Walking gait smoothing and tuning

I added some exponential smoothing to the original walking gaits, to smooth the edges of the trajectories and create a more natural movement.

I then added a ±30° pitching motion to what best approximates the ‘ankle’ (4th joint), to emulate the heel off and heel strike phases of the gait cycle.

The range of motion of the right ankle joint. Source: Clinical Gate.

I realised however that applying the pitch to the foot target is not exactly the same as applying the pitch to the ankle joint. This is because, in the robot’s case, the ‘foot target’ is located at the centre of the lowest part of the foot, that comes into contact with the ground, whereas the ankle is higher up, at a distance of two link lengths (in terms of the kinematics, that’s a4+a5). The walking gait thus does not ends up producing the expected result (this is best explained by the animations are the end).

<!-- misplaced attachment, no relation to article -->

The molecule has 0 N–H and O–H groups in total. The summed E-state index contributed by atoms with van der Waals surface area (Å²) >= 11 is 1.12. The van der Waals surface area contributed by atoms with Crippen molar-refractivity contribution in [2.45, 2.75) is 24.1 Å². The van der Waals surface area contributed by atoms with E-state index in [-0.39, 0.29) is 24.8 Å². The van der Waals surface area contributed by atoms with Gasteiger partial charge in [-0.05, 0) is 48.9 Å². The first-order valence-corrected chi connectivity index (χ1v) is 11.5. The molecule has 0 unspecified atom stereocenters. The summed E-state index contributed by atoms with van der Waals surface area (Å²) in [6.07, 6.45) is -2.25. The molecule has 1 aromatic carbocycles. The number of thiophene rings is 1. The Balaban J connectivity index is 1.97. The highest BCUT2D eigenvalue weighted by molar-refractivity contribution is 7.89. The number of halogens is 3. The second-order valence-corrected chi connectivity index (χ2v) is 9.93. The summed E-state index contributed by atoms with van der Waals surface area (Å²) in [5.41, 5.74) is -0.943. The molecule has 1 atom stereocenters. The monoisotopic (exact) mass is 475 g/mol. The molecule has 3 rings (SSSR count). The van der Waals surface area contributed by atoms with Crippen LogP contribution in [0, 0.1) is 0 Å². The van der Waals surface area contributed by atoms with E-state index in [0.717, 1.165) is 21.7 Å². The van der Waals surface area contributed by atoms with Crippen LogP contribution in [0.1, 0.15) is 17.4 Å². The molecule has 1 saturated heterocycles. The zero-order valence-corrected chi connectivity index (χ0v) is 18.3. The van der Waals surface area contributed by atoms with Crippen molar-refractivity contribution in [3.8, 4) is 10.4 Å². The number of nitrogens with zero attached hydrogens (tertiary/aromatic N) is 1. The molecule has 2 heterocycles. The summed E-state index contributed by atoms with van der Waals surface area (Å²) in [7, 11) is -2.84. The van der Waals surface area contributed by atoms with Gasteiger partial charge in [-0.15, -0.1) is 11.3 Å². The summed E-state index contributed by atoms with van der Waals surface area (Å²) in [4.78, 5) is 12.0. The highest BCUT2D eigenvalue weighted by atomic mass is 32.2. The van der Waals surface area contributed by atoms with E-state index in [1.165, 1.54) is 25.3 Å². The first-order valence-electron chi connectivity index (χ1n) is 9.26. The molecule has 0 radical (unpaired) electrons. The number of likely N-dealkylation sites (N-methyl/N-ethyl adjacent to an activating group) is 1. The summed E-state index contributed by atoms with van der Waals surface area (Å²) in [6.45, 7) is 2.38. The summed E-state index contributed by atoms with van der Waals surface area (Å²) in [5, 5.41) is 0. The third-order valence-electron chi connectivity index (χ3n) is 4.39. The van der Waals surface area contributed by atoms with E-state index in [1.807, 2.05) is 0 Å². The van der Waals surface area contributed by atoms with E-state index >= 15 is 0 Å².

To account for this, I simply had to adjust the forward/backward and up/down position of the target, in response to the required pitch.

With some simple trigonometry, the fwd/back motion is adjusted by $-A*sin(pitch)$, while the up/down motion is adjusted by $+A*(1-cos(pitch))$, where $A$ is the distance a4+a5 noted previously.

Here are the details showing how the targets are adjusted for one particular phase in the creep walk gait (numbers involving translations are all normalised because of the way the gait code currently works):

Creep walk gait, 25-step window where the foot target pitch oscillates between ±30°. Original target translations (fwd/back, up/down) are shown compared to the ones adjusted in response to the pitch.

The final results of the foot pitching, with and without smoothing, are shown below:

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Following on from the previous post on walking and steering, I realised that when moving the spine joints, the rear feet remain anchored to the ground, when it would be better if they rotated around the spine motors, to give a better turning circle for steering.

The reason behind why the feet remain fixed is because their targets are being defined in world coordinate space, so moving the spine won’t change the target.